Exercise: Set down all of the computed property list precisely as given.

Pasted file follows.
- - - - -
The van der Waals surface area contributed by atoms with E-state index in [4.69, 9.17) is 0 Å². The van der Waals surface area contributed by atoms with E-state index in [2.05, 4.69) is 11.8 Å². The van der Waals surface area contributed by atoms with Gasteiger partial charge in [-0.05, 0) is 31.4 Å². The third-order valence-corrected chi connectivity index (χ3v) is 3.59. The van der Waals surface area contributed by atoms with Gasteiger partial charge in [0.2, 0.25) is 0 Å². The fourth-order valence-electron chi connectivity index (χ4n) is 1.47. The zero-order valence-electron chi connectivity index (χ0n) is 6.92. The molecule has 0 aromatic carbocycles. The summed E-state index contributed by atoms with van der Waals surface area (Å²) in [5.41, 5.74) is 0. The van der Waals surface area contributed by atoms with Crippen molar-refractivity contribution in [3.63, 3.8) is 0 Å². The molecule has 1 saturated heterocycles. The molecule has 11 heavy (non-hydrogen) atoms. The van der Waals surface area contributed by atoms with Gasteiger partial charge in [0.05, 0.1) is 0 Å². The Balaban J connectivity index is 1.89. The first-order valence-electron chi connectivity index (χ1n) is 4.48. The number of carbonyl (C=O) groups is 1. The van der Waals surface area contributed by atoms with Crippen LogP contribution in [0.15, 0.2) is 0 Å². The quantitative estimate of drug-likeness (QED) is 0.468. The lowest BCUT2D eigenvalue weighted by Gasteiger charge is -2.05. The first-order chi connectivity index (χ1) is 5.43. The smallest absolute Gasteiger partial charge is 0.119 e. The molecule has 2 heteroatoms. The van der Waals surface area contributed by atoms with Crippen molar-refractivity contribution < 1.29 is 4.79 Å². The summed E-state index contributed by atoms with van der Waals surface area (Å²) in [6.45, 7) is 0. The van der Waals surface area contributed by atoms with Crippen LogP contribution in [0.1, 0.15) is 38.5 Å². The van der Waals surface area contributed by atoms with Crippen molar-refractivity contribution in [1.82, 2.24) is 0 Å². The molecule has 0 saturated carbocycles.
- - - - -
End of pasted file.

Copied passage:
The van der Waals surface area contributed by atoms with E-state index in [4.69, 9.17) is 0 Å². The van der Waals surface area contributed by atoms with E-state index in [2.05, 4.69) is 11.8 Å². The van der Waals surface area contributed by atoms with Gasteiger partial charge in [-0.05, 0) is 31.4 Å². The third-order valence-corrected chi connectivity index (χ3v) is 3.59. The van der Waals surface area contributed by atoms with Gasteiger partial charge in [0.2, 0.25) is 0 Å². The fourth-order valence-electron chi connectivity index (χ4n) is 1.47. The zero-order valence-electron chi connectivity index (χ0n) is 6.92. The molecule has 0 aromatic carbocycles. The summed E-state index contributed by atoms with van der Waals surface area (Å²) in [5.41, 5.74) is 0. The van der Waals surface area contributed by atoms with Crippen molar-refractivity contribution in [3.63, 3.8) is 0 Å². The molecule has 1 saturated heterocycles. The molecule has 11 heavy (non-hydrogen) atoms. The van der Waals surface area contributed by atoms with Gasteiger partial charge in [0.05, 0.1) is 0 Å². The Balaban J connectivity index is 1.89. The first-order valence-electron chi connectivity index (χ1n) is 4.48. The number of carbonyl (C=O) groups is 1. The van der Waals surface area contributed by atoms with Crippen LogP contribution in [0.15, 0.2) is 0 Å². The quantitative estimate of drug-likeness (QED) is 0.468. The lowest BCUT2D eigenvalue weighted by Gasteiger charge is -2.05. The first-order chi connectivity index (χ1) is 5.43. The smallest absolute Gasteiger partial charge is 0.119 e. The molecule has 2 heteroatoms. The van der Waals surface area contributed by atoms with Crippen molar-refractivity contribution < 1.29 is 4.79 Å². The summed E-state index contributed by atoms with van der Waals surface area (Å²) in [6.45, 7) is 0. The van der Waals surface area contributed by atoms with Crippen LogP contribution in [0.1, 0.15) is 38.5 Å². The van der Waals surface area contributed by atoms with Crippen molar-refractivity contribution in [1.82, 2.24) is 0 Å². The molecule has 0 saturated carbocycles.